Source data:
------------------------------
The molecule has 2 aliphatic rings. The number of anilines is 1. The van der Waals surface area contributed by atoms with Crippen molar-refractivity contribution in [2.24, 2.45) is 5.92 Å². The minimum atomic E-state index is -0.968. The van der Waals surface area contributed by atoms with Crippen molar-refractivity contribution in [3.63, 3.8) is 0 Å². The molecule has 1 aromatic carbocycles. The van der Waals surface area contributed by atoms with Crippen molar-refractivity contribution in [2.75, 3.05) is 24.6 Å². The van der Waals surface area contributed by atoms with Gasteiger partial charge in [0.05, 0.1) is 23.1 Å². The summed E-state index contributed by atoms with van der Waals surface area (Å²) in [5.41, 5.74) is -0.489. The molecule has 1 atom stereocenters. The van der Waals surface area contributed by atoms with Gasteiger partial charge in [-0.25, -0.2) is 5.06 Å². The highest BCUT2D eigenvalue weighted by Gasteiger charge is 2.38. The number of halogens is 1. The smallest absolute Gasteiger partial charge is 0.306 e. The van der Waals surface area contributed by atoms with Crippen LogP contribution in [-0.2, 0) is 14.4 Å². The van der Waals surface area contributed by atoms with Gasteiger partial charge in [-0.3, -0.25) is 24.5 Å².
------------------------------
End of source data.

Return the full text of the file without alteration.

The molecule has 2 aliphatic rings. The number of anilines is 1. The van der Waals surface area contributed by atoms with Crippen molar-refractivity contribution in [2.24, 2.45) is 5.92 Å². The minimum atomic E-state index is -0.968. The van der Waals surface area contributed by atoms with Crippen molar-refractivity contribution in [3.63, 3.8) is 0 Å². The molecule has 1 aromatic carbocycles. The van der Waals surface area contributed by atoms with Crippen molar-refractivity contribution in [2.75, 3.05) is 24.6 Å². The van der Waals surface area contributed by atoms with Gasteiger partial charge in [0.05, 0.1) is 23.1 Å². The summed E-state index contributed by atoms with van der Waals surface area (Å²) in [5.41, 5.74) is -0.489. The molecule has 1 atom stereocenters. The van der Waals surface area contributed by atoms with Gasteiger partial charge in [-0.25, -0.2) is 5.06 Å². The highest BCUT2D eigenvalue weighted by Gasteiger charge is 2.38. The number of halogens is 1. The smallest absolute Gasteiger partial charge is 0.306 e. The van der Waals surface area contributed by atoms with Crippen LogP contribution in [-0.2, 0) is 14.4 Å². The van der Waals surface area contributed by atoms with Gasteiger partial charge in [-0.3, -0.25) is 24.5 Å².